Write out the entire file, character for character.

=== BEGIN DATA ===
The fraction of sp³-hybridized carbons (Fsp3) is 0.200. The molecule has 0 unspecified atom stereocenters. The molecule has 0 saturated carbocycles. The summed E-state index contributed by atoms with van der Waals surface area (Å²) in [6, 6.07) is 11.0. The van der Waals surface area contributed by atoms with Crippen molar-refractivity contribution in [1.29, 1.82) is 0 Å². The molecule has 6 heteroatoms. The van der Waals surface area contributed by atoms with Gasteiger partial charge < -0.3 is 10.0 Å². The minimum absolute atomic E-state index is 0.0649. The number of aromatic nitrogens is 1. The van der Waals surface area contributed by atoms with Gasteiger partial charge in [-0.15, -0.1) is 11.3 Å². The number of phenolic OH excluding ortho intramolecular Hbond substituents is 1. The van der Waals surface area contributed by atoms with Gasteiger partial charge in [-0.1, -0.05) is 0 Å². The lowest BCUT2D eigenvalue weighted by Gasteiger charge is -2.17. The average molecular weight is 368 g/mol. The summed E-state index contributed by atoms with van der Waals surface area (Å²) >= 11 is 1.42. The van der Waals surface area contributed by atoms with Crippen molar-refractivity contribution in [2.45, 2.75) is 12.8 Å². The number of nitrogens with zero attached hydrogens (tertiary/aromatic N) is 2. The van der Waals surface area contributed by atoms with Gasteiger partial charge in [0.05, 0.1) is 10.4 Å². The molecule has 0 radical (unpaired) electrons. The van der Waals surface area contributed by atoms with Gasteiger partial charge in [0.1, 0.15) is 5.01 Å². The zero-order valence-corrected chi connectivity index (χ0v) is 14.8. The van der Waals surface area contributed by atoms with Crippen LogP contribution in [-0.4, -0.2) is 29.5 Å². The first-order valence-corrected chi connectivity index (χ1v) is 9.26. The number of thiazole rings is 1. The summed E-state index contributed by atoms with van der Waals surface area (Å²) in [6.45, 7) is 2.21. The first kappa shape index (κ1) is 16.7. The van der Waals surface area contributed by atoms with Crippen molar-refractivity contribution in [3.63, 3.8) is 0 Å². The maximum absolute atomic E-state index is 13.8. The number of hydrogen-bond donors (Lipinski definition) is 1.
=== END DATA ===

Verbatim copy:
The fraction of sp³-hybridized carbons (Fsp3) is 0.200. The molecule has 0 unspecified atom stereocenters. The molecule has 0 saturated carbocycles. The summed E-state index contributed by atoms with van der Waals surface area (Å²) in [6, 6.07) is 11.0. The van der Waals surface area contributed by atoms with Crippen molar-refractivity contribution in [1.29, 1.82) is 0 Å². The molecule has 6 heteroatoms. The van der Waals surface area contributed by atoms with Gasteiger partial charge < -0.3 is 10.0 Å². The minimum absolute atomic E-state index is 0.0649. The number of aromatic nitrogens is 1. The van der Waals surface area contributed by atoms with Gasteiger partial charge in [-0.15, -0.1) is 11.3 Å². The number of phenolic OH excluding ortho intramolecular Hbond substituents is 1. The van der Waals surface area contributed by atoms with Gasteiger partial charge in [-0.1, -0.05) is 0 Å². The lowest BCUT2D eigenvalue weighted by Gasteiger charge is -2.17. The average molecular weight is 368 g/mol. The summed E-state index contributed by atoms with van der Waals surface area (Å²) >= 11 is 1.42. The van der Waals surface area contributed by atoms with Crippen molar-refractivity contribution in [2.45, 2.75) is 12.8 Å². The number of nitrogens with zero attached hydrogens (tertiary/aromatic N) is 2. The van der Waals surface area contributed by atoms with Gasteiger partial charge in [0.05, 0.1) is 10.4 Å². The molecule has 0 radical (unpaired) electrons. The van der Waals surface area contributed by atoms with Gasteiger partial charge in [0.1, 0.15) is 5.01 Å². The zero-order valence-corrected chi connectivity index (χ0v) is 14.8. The van der Waals surface area contributed by atoms with Crippen LogP contribution in [-0.4, -0.2) is 29.5 Å². The first-order valence-corrected chi connectivity index (χ1v) is 9.26. The number of thiazole rings is 1. The summed E-state index contributed by atoms with van der Waals surface area (Å²) in [6.45, 7) is 2.21. The first kappa shape index (κ1) is 16.7. The van der Waals surface area contributed by atoms with Crippen molar-refractivity contribution in [3.63, 3.8) is 0 Å². The maximum absolute atomic E-state index is 13.8. The number of hydrogen-bond donors (Lipinski definition) is 1.